Resources for Interdisciplinary
These days, the majority of aquatic science PhDs take postdoctoral positions as a first job. Most symposia have included individuals who have recently been hired into permanent or potentially permanent positions as well as postdocs. Over the years several groups have compiled advice to assist graduate students recent PhDs in locating and landing a job.
Job-Hunting Tips: Summary from the 2001 DIALOG IV Symposium. This
paper includes some terrific general advice on applying for jobs. In addition,
two participants who were in permanent positions at the time of the symposium
(Reide Corbett and Jennifer Klug) graciously allowed their successful
application packages to be included as models.
Strategies and Tips: Summary from the 2002 DIACES Symposium. This
document represents the collected wisdom of participants in the 2002 DIACES
symposium. While the report is centered on academic positions, there is
general advice that should be useful for those seeking careers in industry,
government and NGO's. Special thanks go to Joe Warren for taking the written notes from one of the sessions and transforming it into an html document.
Writing and Requesting Letters of Recommendation: Recieving a good recommendation can tip the scales when applying for a grant, fellowship, or job. As well, anyone involved with the supervision of students, etc., will eventually begin to recieve requests for letters of reference, and there are not many resources available on the topic of what exactly consitutes a "good" letter of reference. Writing those first few letters can be a difficult task. Below are some resources for both writing, and receiving, a good reference letter, put together by DIALOG VI Symposium participant Rob Campbell from discussions at the DIALOG VI symposium and suggestions by four more experienced colleagues.
While academic institutions are increasingly providing students with training related to professional development, most graduates need more training than is currently provided as part of their graduate education. The resources below were developed to fill this need.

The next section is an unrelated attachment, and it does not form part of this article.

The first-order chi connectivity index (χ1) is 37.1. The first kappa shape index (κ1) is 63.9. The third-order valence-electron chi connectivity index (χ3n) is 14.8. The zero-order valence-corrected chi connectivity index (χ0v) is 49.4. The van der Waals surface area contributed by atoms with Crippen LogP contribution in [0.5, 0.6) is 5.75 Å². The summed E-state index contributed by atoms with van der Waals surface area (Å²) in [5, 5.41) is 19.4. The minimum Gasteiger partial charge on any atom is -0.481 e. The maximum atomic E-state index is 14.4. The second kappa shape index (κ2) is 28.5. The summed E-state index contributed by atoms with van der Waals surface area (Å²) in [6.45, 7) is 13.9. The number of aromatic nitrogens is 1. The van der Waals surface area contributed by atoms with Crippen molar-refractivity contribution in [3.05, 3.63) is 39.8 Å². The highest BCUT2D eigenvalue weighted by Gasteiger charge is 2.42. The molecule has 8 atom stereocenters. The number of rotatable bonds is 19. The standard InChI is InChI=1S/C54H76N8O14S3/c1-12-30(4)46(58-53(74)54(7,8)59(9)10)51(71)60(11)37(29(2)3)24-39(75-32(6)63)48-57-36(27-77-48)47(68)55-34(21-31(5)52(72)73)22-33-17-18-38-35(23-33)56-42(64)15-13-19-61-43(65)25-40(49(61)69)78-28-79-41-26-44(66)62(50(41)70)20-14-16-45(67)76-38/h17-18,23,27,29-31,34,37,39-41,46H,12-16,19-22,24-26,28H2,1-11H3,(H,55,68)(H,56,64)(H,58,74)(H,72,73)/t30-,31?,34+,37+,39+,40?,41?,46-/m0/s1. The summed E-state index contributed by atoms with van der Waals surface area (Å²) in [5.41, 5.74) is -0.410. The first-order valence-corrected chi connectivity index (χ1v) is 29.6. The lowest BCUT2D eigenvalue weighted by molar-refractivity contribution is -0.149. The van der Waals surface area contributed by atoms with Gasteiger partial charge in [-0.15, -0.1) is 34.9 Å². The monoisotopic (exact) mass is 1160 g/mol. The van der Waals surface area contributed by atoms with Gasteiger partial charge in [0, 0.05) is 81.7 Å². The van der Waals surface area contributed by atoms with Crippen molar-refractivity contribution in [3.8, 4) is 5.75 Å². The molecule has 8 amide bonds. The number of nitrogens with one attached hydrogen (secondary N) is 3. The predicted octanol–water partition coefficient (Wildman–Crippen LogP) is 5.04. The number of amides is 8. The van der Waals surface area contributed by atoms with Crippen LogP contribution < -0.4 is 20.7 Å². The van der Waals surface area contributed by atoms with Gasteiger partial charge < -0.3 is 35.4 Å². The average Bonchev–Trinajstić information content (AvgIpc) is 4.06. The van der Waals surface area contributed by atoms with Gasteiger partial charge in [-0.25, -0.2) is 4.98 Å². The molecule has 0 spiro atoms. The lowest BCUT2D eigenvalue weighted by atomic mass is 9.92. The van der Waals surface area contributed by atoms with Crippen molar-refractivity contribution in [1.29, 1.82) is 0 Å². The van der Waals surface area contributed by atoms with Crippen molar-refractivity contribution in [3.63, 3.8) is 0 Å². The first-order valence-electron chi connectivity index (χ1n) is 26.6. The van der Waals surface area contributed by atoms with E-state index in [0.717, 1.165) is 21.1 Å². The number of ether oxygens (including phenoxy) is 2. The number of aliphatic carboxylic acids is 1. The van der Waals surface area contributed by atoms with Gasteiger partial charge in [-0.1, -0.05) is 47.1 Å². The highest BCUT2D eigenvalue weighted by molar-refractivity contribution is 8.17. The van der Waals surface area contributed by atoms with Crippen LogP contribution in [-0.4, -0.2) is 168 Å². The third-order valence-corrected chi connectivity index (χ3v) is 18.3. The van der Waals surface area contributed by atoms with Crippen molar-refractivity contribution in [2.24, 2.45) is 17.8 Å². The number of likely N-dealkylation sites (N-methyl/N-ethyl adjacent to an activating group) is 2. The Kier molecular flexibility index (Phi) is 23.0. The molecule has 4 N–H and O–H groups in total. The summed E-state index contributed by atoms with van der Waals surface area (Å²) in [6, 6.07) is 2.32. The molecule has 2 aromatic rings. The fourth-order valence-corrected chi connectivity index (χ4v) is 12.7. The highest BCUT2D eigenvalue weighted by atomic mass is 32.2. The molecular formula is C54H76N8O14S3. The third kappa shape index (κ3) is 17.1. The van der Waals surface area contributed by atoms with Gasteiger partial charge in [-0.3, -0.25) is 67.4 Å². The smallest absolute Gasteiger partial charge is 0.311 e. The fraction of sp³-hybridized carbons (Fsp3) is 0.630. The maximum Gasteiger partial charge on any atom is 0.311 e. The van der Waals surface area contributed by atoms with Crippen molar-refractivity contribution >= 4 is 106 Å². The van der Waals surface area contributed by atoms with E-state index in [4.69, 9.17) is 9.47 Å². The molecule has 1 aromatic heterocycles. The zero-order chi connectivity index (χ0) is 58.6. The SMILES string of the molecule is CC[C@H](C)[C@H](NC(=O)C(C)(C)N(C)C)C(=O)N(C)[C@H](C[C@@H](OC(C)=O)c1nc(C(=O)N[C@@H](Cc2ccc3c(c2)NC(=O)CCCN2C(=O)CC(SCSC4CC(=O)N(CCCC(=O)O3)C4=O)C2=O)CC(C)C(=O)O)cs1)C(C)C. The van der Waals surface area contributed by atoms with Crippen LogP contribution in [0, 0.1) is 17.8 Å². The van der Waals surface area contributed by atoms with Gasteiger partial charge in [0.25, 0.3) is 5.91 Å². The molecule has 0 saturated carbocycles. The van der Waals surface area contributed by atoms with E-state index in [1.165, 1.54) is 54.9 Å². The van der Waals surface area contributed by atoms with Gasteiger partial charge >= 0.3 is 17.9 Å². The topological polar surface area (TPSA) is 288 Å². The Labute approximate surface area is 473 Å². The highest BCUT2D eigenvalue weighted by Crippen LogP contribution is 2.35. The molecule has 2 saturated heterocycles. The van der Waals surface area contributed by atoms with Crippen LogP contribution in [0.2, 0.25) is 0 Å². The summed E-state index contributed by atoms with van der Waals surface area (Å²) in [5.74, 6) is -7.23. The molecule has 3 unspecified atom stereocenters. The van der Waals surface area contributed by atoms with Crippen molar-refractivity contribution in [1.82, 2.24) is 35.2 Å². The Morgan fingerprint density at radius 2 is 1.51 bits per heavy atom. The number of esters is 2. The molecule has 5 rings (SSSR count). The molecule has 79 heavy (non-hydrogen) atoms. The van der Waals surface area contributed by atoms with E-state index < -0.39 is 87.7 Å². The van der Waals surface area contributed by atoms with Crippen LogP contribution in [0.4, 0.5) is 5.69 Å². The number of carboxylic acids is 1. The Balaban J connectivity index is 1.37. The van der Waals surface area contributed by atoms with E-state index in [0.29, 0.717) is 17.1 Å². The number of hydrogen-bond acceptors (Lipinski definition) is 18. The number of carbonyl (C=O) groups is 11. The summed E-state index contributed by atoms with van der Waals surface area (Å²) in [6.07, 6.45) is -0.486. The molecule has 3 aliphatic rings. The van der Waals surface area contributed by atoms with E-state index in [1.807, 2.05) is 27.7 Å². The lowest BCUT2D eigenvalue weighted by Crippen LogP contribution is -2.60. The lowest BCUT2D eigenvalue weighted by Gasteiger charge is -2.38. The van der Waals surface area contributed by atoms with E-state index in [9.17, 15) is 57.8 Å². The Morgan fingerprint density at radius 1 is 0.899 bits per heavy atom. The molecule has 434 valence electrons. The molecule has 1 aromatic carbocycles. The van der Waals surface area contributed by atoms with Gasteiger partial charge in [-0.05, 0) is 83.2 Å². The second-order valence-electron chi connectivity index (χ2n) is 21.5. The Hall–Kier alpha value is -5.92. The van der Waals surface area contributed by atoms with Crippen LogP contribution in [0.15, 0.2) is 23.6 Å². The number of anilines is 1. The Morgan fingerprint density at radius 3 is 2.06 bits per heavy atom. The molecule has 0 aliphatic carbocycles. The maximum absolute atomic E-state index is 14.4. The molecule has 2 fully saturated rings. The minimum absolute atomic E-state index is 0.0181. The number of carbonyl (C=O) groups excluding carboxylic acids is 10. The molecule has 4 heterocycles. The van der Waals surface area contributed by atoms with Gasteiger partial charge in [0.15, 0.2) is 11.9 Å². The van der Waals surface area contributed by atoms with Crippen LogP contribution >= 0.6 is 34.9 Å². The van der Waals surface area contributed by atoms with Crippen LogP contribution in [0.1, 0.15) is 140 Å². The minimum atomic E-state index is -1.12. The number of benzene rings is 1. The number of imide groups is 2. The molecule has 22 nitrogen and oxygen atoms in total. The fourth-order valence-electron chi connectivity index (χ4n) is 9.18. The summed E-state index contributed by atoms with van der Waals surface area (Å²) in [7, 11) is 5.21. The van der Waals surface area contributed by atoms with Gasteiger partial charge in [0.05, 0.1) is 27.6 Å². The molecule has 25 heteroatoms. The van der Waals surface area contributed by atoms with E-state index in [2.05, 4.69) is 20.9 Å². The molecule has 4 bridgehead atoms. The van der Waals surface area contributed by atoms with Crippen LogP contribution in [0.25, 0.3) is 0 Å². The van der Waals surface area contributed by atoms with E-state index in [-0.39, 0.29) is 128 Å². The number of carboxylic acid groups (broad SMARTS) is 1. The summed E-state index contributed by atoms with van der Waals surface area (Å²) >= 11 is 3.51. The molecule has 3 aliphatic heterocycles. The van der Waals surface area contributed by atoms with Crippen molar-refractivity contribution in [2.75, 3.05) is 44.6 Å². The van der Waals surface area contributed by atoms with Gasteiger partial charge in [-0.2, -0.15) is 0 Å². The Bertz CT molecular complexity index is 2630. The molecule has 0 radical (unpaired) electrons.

What Ph.D. Graduates Want: Strategies for Building Successful Interdisciplinary Careers. This PowerPoint presentation was given at the February 2006 Ocean Sciences Meeting. It contains ideas for quick, easy and effecctive mechanisms for enhancing professional development.
Promotion and Tenure: Strategies for the Newly Employed
Balancing Priorities in the Academic Workplace
A Practical Guide to Scientific Management for Postdocs and New Faculty This very useful resource was prepared by the Howard Hughes Medical Institute. The entire book (13 chapters on topics ranging from negotiating a faculty position to managing a lab and gettiing funded and published) is available on-line at no cost.
On the Cutting Edge Project for Geoscience Faculty and Post-Docs
for Scientific Presentations
recommended by DIALOG and DISCCRS participants.This resource was developed to help participants prepare for
presentations at DIALOG and DISCCRS symposia. It should be of interest
to anyone looking for general guidelines for scientific presentations.
Most of the resources are for oral presentations, but there are some tips
for poster development as well.
While anyone wishing to pursue a research career can expect to write proposals, concrete skills are not always taught in graduate school. This section has been developed to assist new proposal writers.
Guidelines for Proposal Writers Deneb Karentz developed an overview
for new proposal writers for a presentation she gave at the DIALOG IV
symposium. At the time she was serving as a "rotator" at the U.S. National Science Foundation (NSF).